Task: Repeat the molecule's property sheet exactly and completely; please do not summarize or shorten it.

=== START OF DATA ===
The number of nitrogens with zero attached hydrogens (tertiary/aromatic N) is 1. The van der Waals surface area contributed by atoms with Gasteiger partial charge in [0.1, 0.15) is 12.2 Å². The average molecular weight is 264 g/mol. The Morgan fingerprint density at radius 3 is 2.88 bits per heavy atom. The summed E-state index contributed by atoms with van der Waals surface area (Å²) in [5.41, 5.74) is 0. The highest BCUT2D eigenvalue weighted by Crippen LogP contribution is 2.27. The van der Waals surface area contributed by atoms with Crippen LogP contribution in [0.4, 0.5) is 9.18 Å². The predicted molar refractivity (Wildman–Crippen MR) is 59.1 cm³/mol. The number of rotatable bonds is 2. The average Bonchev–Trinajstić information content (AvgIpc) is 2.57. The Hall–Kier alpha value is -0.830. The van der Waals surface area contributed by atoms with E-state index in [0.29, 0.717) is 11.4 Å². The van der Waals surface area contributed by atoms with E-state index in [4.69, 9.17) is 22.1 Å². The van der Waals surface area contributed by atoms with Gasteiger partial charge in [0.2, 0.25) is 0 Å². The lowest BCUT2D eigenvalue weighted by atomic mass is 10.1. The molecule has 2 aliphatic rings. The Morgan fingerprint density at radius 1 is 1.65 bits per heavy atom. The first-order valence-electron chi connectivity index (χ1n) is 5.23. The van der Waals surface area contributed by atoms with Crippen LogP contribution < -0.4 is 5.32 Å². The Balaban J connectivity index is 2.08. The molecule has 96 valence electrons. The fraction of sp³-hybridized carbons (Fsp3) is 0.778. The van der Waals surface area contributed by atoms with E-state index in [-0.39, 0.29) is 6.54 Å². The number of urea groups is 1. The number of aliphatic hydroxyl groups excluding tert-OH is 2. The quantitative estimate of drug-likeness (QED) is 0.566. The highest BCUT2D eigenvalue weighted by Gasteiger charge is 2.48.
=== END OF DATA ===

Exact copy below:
The number of nitrogens with zero attached hydrogens (tertiary/aromatic N) is 1. The van der Waals surface area contributed by atoms with Gasteiger partial charge in [0.1, 0.15) is 12.2 Å². The average molecular weight is 264 g/mol. The Morgan fingerprint density at radius 3 is 2.88 bits per heavy atom. The summed E-state index contributed by atoms with van der Waals surface area (Å²) in [5.41, 5.74) is 0. The highest BCUT2D eigenvalue weighted by Crippen LogP contribution is 2.27. The van der Waals surface area contributed by atoms with Crippen LogP contribution in [0.4, 0.5) is 9.18 Å². The predicted molar refractivity (Wildman–Crippen MR) is 59.1 cm³/mol. The number of rotatable bonds is 2. The average Bonchev–Trinajstić information content (AvgIpc) is 2.57. The Hall–Kier alpha value is -0.830. The van der Waals surface area contributed by atoms with E-state index in [0.29, 0.717) is 11.4 Å². The van der Waals surface area contributed by atoms with E-state index in [4.69, 9.17) is 22.1 Å². The van der Waals surface area contributed by atoms with Gasteiger partial charge in [0.2, 0.25) is 0 Å². The lowest BCUT2D eigenvalue weighted by atomic mass is 10.1. The molecule has 2 aliphatic rings. The Morgan fingerprint density at radius 1 is 1.65 bits per heavy atom. The first-order valence-electron chi connectivity index (χ1n) is 5.23. The van der Waals surface area contributed by atoms with Crippen LogP contribution < -0.4 is 5.32 Å². The Balaban J connectivity index is 2.08. The molecule has 96 valence electrons. The fraction of sp³-hybridized carbons (Fsp3) is 0.778. The van der Waals surface area contributed by atoms with E-state index in [-0.39, 0.29) is 6.54 Å². The number of urea groups is 1. The number of aliphatic hydroxyl groups excluding tert-OH is 2. The quantitative estimate of drug-likeness (QED) is 0.566. The highest BCUT2D eigenvalue weighted by Gasteiger charge is 2.48.